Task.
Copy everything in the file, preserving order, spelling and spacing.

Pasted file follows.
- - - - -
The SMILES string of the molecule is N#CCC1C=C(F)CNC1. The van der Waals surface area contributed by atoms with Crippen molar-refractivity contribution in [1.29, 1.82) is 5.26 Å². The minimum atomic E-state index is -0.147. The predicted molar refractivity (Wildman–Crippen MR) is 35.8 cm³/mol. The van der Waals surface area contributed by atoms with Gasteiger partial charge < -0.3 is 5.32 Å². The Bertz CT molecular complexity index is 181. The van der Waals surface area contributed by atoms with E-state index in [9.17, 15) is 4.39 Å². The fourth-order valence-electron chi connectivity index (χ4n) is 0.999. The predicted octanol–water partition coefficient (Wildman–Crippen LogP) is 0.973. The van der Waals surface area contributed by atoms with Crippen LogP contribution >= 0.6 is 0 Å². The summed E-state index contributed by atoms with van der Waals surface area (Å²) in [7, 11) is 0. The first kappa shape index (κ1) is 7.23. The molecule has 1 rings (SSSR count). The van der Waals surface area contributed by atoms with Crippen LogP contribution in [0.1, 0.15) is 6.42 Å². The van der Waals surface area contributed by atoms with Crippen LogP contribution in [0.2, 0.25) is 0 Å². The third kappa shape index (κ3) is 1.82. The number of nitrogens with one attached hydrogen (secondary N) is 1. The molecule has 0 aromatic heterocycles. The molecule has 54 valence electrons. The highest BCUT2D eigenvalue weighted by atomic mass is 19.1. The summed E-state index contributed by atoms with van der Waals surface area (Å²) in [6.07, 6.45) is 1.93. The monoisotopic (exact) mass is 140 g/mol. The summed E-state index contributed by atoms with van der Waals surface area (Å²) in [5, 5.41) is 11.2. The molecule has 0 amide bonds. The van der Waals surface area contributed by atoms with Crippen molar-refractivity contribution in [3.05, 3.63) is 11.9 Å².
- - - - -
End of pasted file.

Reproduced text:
The SMILES string of the molecule is N#CCC1C=C(F)CNC1. The van der Waals surface area contributed by atoms with Crippen molar-refractivity contribution in [1.29, 1.82) is 5.26 Å². The minimum atomic E-state index is -0.147. The predicted molar refractivity (Wildman–Crippen MR) is 35.8 cm³/mol. The van der Waals surface area contributed by atoms with Gasteiger partial charge < -0.3 is 5.32 Å². The Bertz CT molecular complexity index is 181. The van der Waals surface area contributed by atoms with E-state index in [9.17, 15) is 4.39 Å². The fourth-order valence-electron chi connectivity index (χ4n) is 0.999. The predicted octanol–water partition coefficient (Wildman–Crippen LogP) is 0.973. The van der Waals surface area contributed by atoms with Crippen LogP contribution >= 0.6 is 0 Å². The summed E-state index contributed by atoms with van der Waals surface area (Å²) in [7, 11) is 0. The first kappa shape index (κ1) is 7.23. The molecule has 1 rings (SSSR count). The van der Waals surface area contributed by atoms with Crippen LogP contribution in [0.1, 0.15) is 6.42 Å². The van der Waals surface area contributed by atoms with Crippen LogP contribution in [0.2, 0.25) is 0 Å². The third kappa shape index (κ3) is 1.82. The number of nitrogens with one attached hydrogen (secondary N) is 1. The molecule has 0 aromatic heterocycles. The molecule has 54 valence electrons. The highest BCUT2D eigenvalue weighted by atomic mass is 19.1. The summed E-state index contributed by atoms with van der Waals surface area (Å²) in [6.07, 6.45) is 1.93. The monoisotopic (exact) mass is 140 g/mol. The summed E-state index contributed by atoms with van der Waals surface area (Å²) in [5, 5.41) is 11.2. The molecule has 0 amide bonds. The van der Waals surface area contributed by atoms with Crippen molar-refractivity contribution in [3.05, 3.63) is 11.9 Å².